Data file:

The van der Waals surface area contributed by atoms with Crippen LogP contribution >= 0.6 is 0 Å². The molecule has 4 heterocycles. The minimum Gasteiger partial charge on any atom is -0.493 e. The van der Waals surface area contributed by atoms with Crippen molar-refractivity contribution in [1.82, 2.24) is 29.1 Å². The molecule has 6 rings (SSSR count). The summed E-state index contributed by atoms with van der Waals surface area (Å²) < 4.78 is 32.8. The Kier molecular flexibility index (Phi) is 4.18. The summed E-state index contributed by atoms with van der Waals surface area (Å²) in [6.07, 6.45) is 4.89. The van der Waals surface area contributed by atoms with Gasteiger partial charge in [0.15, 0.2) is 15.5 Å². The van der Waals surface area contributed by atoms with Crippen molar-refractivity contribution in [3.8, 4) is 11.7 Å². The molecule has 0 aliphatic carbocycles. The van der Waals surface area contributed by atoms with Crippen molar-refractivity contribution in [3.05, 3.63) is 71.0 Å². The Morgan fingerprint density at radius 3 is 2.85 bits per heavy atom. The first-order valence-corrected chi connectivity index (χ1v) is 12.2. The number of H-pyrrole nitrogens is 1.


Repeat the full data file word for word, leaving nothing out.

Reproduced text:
The van der Waals surface area contributed by atoms with Crippen LogP contribution >= 0.6 is 0 Å². The molecule has 4 heterocycles. The minimum Gasteiger partial charge on any atom is -0.493 e. The van der Waals surface area contributed by atoms with Crippen molar-refractivity contribution in [1.82, 2.24) is 29.1 Å². The molecule has 6 rings (SSSR count). The summed E-state index contributed by atoms with van der Waals surface area (Å²) < 4.78 is 32.8. The Kier molecular flexibility index (Phi) is 4.18. The summed E-state index contributed by atoms with van der Waals surface area (Å²) in [6.07, 6.45) is 4.89. The van der Waals surface area contributed by atoms with Gasteiger partial charge in [0.15, 0.2) is 15.5 Å². The van der Waals surface area contributed by atoms with Crippen molar-refractivity contribution in [3.8, 4) is 11.7 Å². The molecule has 0 aliphatic carbocycles. The van der Waals surface area contributed by atoms with Crippen molar-refractivity contribution in [3.05, 3.63) is 71.0 Å². The Morgan fingerprint density at radius 3 is 2.85 bits per heavy atom. The first-order valence-corrected chi connectivity index (χ1v) is 12.2. The number of H-pyrrole nitrogens is 1.